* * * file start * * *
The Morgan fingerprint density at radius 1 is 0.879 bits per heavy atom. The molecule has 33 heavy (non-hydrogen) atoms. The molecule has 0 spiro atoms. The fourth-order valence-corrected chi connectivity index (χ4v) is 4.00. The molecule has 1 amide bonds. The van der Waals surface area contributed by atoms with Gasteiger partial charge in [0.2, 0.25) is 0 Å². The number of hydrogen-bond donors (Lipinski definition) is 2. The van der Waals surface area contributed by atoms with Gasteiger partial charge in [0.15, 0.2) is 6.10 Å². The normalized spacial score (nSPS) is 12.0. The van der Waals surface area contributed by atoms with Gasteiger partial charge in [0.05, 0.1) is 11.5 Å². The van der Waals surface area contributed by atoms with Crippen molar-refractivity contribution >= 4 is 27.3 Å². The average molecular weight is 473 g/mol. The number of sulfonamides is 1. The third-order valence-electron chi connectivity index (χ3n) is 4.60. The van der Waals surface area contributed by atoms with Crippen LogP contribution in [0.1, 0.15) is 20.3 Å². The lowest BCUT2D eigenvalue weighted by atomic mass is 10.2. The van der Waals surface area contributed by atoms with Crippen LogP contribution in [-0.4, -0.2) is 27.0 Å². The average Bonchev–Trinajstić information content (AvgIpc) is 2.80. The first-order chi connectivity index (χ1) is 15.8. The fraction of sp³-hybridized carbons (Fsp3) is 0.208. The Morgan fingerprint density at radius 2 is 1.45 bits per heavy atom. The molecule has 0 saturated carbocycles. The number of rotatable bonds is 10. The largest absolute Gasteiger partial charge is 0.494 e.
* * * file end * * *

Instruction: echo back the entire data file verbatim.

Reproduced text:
The Morgan fingerprint density at radius 1 is 0.879 bits per heavy atom. The molecule has 33 heavy (non-hydrogen) atoms. The molecule has 0 spiro atoms. The fourth-order valence-corrected chi connectivity index (χ4v) is 4.00. The molecule has 1 amide bonds. The van der Waals surface area contributed by atoms with Gasteiger partial charge in [0.2, 0.25) is 0 Å². The number of hydrogen-bond donors (Lipinski definition) is 2. The van der Waals surface area contributed by atoms with Gasteiger partial charge in [0.15, 0.2) is 6.10 Å². The normalized spacial score (nSPS) is 12.0. The van der Waals surface area contributed by atoms with Gasteiger partial charge in [0.05, 0.1) is 11.5 Å². The van der Waals surface area contributed by atoms with Crippen molar-refractivity contribution >= 4 is 27.3 Å². The average molecular weight is 473 g/mol. The number of sulfonamides is 1. The third-order valence-electron chi connectivity index (χ3n) is 4.60. The van der Waals surface area contributed by atoms with Crippen LogP contribution in [0.1, 0.15) is 20.3 Å². The lowest BCUT2D eigenvalue weighted by atomic mass is 10.2. The van der Waals surface area contributed by atoms with Crippen LogP contribution in [-0.4, -0.2) is 27.0 Å². The average Bonchev–Trinajstić information content (AvgIpc) is 2.80. The first-order chi connectivity index (χ1) is 15.8. The fraction of sp³-hybridized carbons (Fsp3) is 0.208. The Morgan fingerprint density at radius 2 is 1.45 bits per heavy atom. The molecule has 0 saturated carbocycles. The number of rotatable bonds is 10. The largest absolute Gasteiger partial charge is 0.494 e.